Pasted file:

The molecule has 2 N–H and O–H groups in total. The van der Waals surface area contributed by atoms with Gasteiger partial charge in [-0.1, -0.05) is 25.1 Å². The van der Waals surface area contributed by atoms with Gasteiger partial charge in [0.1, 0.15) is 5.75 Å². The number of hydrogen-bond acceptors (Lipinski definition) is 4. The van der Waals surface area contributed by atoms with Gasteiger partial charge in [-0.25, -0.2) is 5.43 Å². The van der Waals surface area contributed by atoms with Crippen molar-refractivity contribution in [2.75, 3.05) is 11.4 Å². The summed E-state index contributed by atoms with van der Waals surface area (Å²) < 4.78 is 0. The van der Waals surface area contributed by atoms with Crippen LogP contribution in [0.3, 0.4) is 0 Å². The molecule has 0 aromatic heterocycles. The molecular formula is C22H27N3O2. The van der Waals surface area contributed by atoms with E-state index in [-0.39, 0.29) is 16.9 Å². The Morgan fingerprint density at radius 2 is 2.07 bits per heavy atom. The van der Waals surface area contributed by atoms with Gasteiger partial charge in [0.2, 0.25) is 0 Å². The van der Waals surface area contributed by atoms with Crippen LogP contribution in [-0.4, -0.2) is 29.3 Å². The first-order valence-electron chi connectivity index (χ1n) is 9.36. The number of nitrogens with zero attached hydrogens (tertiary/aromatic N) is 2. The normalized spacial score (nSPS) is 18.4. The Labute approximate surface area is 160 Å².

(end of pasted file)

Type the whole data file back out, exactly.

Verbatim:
The molecule has 2 N–H and O–H groups in total. The van der Waals surface area contributed by atoms with Gasteiger partial charge in [-0.1, -0.05) is 25.1 Å². The van der Waals surface area contributed by atoms with Gasteiger partial charge in [0.1, 0.15) is 5.75 Å². The number of hydrogen-bond acceptors (Lipinski definition) is 4. The van der Waals surface area contributed by atoms with Gasteiger partial charge in [-0.25, -0.2) is 5.43 Å². The van der Waals surface area contributed by atoms with Crippen molar-refractivity contribution in [2.75, 3.05) is 11.4 Å². The summed E-state index contributed by atoms with van der Waals surface area (Å²) < 4.78 is 0. The van der Waals surface area contributed by atoms with Crippen LogP contribution in [0.3, 0.4) is 0 Å². The molecule has 0 aromatic heterocycles. The molecular formula is C22H27N3O2. The van der Waals surface area contributed by atoms with E-state index in [-0.39, 0.29) is 16.9 Å². The Morgan fingerprint density at radius 2 is 2.07 bits per heavy atom. The van der Waals surface area contributed by atoms with Gasteiger partial charge in [0.2, 0.25) is 0 Å². The van der Waals surface area contributed by atoms with Crippen LogP contribution in [-0.4, -0.2) is 29.3 Å². The first-order valence-electron chi connectivity index (χ1n) is 9.36. The number of nitrogens with zero attached hydrogens (tertiary/aromatic N) is 2. The normalized spacial score (nSPS) is 18.4. The Labute approximate surface area is 160 Å².